29. Stack of 3 Blocks holds(on(a,b), s0). holds(on(b,table), s0). holds(on(c,table),s0). holds(clear(a), s0). holds(clear(c), s0). | ?­ cpu_time(db_prove(6,plan([on(a,b),on(b,c)],s0,S)), T). S = result(puton(a,b),result(puton(b,c),result(puton(a,table),s0))) T = 1.3433E+01

30. Invert stack holds(on(a,table), s0). holds(on(b,a), s0). holds(on(c,b),s0). holds(clear(c), s0). ?­ cpu_time(db_prove(6,plan([on(b,c),on(a,b)],s0,S)),T). S = result(puton(a,b),result(puton(b,c),result(puton(c,table),s0))), T = 7.034E+00

31. Simple Four Block Stack holds(on(a,table), s0). holds(on(b,table), s0). holds(on(c,table),s0). holds(on(d,table),s0). holds(clear(c), s0). holds(clear(b), s0). holds(clear(a), s0). holds(clear(d), s0). | ?­ cpu_time(db_prove(7,plan([on(b,c),on(a,b),on(c,d)],s0,S)),T). S = result(puton(a,b),result(puton(b,c),result(puton(c,d),s0))), T = 2.765935E+04 7.5 hours!

32. STRIPS • Developed at SRI (formerly Stanford Research Institute) in early 1970's. • Just using theorem proving with situation calculus was found to be too inefficient. • Introduced STRIPS action representation. • Combines ideas from problem solving and theorem proving. • Basic backward chaining in state space but solves subgoals independently and then tries to reachieve any clobbered subgoals at the end.

33. STRIPS Representation • Attempt to address the frame problem by defining actions by a precondition, and add list, and a delete list. (Fikes & Nilsson, 1971). • Precondition: logical formula that must be true in order to execute the action. • Add list: List of formulae that become true as a result of the action. • Delete list: List of formulae that become false as result of the action.

34. Sample Action • Puton(x,y) • Precondition: Clear(x) Ù Clear(y) Ù On(x,z) • Add List: {On(x,y), Clear(z)} • Delete List: {Clear(y), On(x,z)}

35. STRIPS Assumption • Every formula that is satisfied before an action is performed and does not belong to the delete list is satisfied in the resulting state. • Although Clear(z) implies that On(x,z) must be false, it must still be listed in the delete list explicitly. • For action Kill(x,y) must put Alive(y), Breathing(y), Heart­Beating(y), etc. must all be included in the delete list although these deletions are implied by the fact of adding Dead(y)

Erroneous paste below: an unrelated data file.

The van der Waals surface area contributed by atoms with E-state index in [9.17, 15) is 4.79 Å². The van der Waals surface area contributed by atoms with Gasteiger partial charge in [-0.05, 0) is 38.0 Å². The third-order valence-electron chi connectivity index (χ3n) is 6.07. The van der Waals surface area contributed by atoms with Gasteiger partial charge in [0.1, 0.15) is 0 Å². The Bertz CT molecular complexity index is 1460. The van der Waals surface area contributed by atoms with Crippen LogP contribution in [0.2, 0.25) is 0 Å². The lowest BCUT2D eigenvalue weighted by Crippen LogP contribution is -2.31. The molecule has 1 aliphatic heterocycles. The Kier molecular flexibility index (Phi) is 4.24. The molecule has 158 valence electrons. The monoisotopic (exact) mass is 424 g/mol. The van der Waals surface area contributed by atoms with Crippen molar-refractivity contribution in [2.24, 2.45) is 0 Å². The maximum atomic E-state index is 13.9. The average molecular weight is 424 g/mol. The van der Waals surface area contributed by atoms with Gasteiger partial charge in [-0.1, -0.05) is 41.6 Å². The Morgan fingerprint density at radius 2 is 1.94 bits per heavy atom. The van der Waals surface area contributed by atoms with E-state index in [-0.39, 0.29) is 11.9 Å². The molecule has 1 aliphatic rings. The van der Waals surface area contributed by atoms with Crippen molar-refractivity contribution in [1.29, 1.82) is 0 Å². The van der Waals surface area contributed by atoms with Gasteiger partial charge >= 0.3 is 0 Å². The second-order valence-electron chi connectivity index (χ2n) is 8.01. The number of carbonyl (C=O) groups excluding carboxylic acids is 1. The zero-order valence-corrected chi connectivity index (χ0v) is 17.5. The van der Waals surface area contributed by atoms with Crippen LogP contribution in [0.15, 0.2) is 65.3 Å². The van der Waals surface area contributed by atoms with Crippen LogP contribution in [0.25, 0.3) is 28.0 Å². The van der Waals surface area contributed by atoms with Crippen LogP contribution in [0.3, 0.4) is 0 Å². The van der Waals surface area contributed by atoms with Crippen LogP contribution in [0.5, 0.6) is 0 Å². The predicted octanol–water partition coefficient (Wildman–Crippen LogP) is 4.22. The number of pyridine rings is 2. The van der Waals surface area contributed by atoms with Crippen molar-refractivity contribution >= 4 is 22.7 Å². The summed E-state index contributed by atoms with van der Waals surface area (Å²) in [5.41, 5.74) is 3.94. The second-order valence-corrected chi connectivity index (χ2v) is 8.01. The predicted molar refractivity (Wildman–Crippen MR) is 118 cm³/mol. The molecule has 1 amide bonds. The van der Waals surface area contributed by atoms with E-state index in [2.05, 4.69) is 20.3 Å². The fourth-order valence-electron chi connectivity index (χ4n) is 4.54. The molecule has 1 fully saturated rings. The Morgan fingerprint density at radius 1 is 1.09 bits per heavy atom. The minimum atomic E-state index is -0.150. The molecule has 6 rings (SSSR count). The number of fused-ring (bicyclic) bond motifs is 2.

36. Subgoal Independence • If the goal state is a conjunction of subgoals, search is simplified if goals are assumed independent and solved separately (divide and conquer) • Consider a goal of A on B and C on D from 4 blocks all on the table

37. Subgoal Interaction • Achieving different subgoals may interact, the order in which subgoals are solved in this case is important. • Consider 3 blocks on the table, goal of A on B and B on C • If do puton(A,B) first, cannot do puton(B,C) without undoing (clobbering) subgoal: on(A,B)

38. Sussman Anomaly • Goal of A on B and B on C • Starting state of C on A and B on table • Either way of ordering subgoals causes clobbering

39. STRIPS Approach • Use resolution theorem prover to try and prove that goal or subgoal is satisfied in the current state. • If it is not, use the incomplete proof to find a set of differences between the current and goal state (a set of subgoals). • Pick a subgoal to solve and an operator that will achieve that subgoal. • Add the precondition of this operator as a new goal and recursively solve it.

40. STRIPS Algorithm STRIPS(init­state, goals, ops) Let current­state be init­state; For each goal in goals do If goal cannot be proven in current state Pick an operator instance, op, s.t. goal Î adds(op); /* Solve preconditions */ STRIPS(current­state, preconds(op), ops); /* Apply operator */ current­state := current­state + adds(op) ­ dels(ops); /* Patch any clobbered goals */ Let rgoals be any goals which are not provable in current­state; STRIPS(current­state, rgoals, ops).